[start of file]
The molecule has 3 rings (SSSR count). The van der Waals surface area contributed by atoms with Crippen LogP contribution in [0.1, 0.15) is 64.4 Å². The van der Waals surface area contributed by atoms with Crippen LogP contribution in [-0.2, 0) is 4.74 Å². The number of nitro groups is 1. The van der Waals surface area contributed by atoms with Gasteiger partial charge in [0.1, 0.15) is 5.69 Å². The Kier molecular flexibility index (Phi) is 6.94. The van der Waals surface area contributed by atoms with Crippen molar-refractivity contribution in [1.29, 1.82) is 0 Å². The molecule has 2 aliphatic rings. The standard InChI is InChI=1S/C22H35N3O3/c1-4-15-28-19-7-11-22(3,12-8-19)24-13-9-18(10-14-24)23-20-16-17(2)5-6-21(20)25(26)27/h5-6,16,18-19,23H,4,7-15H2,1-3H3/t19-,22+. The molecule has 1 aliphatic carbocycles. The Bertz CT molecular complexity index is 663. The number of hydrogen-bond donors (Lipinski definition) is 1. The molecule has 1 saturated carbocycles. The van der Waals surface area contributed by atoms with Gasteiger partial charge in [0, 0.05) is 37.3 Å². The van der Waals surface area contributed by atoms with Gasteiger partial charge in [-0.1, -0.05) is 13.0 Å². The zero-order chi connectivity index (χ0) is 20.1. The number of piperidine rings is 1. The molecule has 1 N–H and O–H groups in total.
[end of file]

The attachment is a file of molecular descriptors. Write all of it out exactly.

The molecule has 3 rings (SSSR count). The van der Waals surface area contributed by atoms with Crippen LogP contribution in [0.1, 0.15) is 64.4 Å². The van der Waals surface area contributed by atoms with Crippen LogP contribution in [-0.2, 0) is 4.74 Å². The number of nitro groups is 1. The van der Waals surface area contributed by atoms with Gasteiger partial charge in [0.1, 0.15) is 5.69 Å². The Kier molecular flexibility index (Phi) is 6.94. The van der Waals surface area contributed by atoms with Crippen molar-refractivity contribution in [1.29, 1.82) is 0 Å². The molecule has 2 aliphatic rings. The standard InChI is InChI=1S/C22H35N3O3/c1-4-15-28-19-7-11-22(3,12-8-19)24-13-9-18(10-14-24)23-20-16-17(2)5-6-21(20)25(26)27/h5-6,16,18-19,23H,4,7-15H2,1-3H3/t19-,22+. The molecule has 1 aliphatic carbocycles. The Bertz CT molecular complexity index is 663. The number of hydrogen-bond donors (Lipinski definition) is 1. The molecule has 1 saturated carbocycles. The van der Waals surface area contributed by atoms with Gasteiger partial charge in [0, 0.05) is 37.3 Å². The van der Waals surface area contributed by atoms with Gasteiger partial charge in [-0.1, -0.05) is 13.0 Å². The zero-order chi connectivity index (χ0) is 20.1. The number of piperidine rings is 1. The molecule has 1 N–H and O–H groups in total.